Melburnian and long-time accessories lover Emily Beasley chose the start of winter to launch Baby, her debut sunglasses line. “I called my first collection Endless Summer to prove that no matter the temperature, Baby follows a seasonless state of mind,” she says. Named after the designer’s own childhood moniker, Baby, these specs frame the face in colours such as “naked”, “siren”, “minty” and more.

Quality craftsmanship is front of mind for Beasley, who decided to leave it to the experts and get her glasses made by hand in Japan’s Fukui Prefecture on Honshu island. “The quality over there is second to none,” she says. Japanese style is also channelled throughout the collection. “I’ve always been fascinated by Japanese fashion culture. They’re known for having fun and taking risks in a quirky, playful way.”

Fed up with overpriced designer eyewear – and noting the traditional market is saturated by major European players – Beasley saw an opportunity for an Aussie eyewear label bridging the gap between quality materials and a more accessible price point. Sunglasses by overseas high-end labels often cost upwards of $500, some reaching past $1000.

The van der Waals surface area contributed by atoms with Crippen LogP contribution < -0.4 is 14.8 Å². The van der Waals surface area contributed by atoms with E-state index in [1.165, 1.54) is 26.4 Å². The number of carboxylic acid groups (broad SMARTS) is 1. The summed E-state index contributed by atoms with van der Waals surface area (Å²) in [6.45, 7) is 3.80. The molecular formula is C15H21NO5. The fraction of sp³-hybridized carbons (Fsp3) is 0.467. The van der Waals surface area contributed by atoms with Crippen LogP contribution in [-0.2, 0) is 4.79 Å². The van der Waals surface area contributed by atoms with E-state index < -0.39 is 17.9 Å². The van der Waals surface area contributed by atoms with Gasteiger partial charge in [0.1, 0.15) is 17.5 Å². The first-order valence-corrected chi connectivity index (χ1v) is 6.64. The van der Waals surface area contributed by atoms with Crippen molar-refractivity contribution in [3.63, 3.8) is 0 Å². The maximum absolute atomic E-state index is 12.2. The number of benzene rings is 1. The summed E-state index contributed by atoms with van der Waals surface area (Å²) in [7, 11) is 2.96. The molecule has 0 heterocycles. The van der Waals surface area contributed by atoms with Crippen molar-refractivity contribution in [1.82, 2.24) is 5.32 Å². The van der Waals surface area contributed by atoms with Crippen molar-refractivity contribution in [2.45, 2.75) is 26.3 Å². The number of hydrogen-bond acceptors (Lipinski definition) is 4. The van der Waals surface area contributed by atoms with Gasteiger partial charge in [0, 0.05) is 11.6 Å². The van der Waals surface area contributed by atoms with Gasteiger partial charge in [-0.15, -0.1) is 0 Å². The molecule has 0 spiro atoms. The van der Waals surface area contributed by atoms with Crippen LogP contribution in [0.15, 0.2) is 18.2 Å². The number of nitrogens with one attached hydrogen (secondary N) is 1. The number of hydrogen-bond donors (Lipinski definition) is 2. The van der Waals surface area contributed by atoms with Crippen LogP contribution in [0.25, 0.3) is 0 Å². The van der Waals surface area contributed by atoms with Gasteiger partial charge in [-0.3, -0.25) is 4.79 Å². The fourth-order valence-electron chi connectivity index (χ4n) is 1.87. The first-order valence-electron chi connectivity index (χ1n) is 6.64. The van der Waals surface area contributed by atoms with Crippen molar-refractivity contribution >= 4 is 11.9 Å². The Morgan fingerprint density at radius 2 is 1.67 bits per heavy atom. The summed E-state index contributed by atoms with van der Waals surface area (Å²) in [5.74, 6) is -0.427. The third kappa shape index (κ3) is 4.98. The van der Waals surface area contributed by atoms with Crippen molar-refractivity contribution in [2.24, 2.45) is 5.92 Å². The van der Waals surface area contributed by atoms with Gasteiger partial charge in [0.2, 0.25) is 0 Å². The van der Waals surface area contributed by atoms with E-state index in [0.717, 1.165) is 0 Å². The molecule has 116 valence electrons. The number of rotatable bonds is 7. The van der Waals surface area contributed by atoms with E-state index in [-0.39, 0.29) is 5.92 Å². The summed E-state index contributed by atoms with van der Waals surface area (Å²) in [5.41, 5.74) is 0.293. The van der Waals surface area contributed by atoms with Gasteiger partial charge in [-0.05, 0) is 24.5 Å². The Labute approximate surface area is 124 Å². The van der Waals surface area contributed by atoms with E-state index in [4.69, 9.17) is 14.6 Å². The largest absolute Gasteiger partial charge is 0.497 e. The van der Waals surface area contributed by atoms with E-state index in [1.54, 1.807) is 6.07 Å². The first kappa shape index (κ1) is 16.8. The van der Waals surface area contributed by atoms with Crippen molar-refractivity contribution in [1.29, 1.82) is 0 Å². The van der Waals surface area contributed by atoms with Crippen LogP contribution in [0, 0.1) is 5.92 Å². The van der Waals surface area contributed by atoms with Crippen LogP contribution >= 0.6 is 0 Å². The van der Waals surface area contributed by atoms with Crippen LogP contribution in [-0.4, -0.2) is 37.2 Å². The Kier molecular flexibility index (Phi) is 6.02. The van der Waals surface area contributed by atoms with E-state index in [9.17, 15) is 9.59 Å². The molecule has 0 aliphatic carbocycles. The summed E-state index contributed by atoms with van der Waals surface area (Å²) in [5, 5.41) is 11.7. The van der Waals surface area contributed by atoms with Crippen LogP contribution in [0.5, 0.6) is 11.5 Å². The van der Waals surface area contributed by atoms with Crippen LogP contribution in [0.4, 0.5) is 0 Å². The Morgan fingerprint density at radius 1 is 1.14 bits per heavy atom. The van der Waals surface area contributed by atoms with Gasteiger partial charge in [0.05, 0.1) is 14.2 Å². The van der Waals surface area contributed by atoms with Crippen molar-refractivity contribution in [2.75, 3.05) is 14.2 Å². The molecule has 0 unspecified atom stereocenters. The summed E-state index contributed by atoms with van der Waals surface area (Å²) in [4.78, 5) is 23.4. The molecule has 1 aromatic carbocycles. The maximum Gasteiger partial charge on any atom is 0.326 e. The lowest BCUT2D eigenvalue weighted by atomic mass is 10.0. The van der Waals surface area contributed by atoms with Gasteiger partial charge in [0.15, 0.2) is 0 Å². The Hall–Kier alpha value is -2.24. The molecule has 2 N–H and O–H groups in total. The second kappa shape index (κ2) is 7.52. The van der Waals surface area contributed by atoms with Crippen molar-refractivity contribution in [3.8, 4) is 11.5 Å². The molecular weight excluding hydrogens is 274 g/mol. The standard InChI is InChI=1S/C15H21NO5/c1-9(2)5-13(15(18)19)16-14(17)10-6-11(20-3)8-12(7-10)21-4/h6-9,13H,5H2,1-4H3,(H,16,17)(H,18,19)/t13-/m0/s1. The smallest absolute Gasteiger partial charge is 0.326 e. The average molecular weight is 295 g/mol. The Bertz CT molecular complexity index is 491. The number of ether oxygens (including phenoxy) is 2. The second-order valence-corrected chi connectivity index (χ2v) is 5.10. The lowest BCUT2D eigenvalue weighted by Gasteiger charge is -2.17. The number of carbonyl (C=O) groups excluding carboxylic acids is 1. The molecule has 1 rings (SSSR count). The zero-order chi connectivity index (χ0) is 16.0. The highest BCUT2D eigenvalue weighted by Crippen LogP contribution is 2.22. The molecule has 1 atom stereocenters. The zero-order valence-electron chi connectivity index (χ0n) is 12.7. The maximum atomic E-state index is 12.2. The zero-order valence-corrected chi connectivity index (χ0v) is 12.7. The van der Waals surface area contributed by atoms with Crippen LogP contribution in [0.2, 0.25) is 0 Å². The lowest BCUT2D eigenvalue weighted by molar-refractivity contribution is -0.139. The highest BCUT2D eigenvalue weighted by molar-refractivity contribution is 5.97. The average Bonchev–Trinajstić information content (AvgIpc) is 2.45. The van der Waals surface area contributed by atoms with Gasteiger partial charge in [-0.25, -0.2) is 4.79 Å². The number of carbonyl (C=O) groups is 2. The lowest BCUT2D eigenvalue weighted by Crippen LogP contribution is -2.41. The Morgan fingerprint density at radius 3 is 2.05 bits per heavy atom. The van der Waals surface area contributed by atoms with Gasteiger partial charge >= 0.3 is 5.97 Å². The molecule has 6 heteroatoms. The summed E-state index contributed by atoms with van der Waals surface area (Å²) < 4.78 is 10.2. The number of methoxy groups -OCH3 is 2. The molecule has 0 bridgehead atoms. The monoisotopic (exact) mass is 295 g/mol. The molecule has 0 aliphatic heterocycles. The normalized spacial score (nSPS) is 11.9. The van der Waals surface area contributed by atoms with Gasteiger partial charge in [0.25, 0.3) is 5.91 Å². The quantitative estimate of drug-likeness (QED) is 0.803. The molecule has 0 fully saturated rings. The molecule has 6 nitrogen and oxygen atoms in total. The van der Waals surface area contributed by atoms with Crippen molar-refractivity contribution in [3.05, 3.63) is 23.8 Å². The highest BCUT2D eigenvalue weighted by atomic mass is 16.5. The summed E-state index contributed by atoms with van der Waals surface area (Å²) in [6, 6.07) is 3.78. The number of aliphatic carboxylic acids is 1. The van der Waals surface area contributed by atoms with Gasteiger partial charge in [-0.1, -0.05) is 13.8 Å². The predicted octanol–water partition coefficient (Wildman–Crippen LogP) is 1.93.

“All designer brands [from Chanel to Dolce & Gabbana] do not actually make sunglasses themselves. They license their name to an eyewear manufacturer [such as Luxottica], which designs and produces them, using their name,” Beasley explains. “And because they are operated by larger companies, they therefore control the mark-up across the board. I sought to create something more accessible,” she adds.

With styles for every woman, mood and occasion, Baby has her customer in clear view. “Baby is not necessarily one woman – she is a series of women with different styles and attitudes.”

The inaugural collection, Endless Summer, comes in three styles: Florence, Mia and Poppy, which are for the alluring, sporty and elegant Baby, respectively. Each pair features a metallic-plated lightweight titanium frame rimmed with varying acetate silhouettes in a palette that spans dreamy pastels, punchy brights and inky hues.

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A believer in the “lipstick economy”, whereby consumers spend less on costly, luxury goods when purse strings are tight, Beasley sees accessories as a gateway to looking better for less. “Accessories are where you can have the most fun; they offer versatility and the ability to update and elevate everyday looks to something truly one-of-a kind,” she says.

What’s on the horizon? Baby is working on its second collection with an eye to expand its retail presence beyond digital into bricks-and-mortar.

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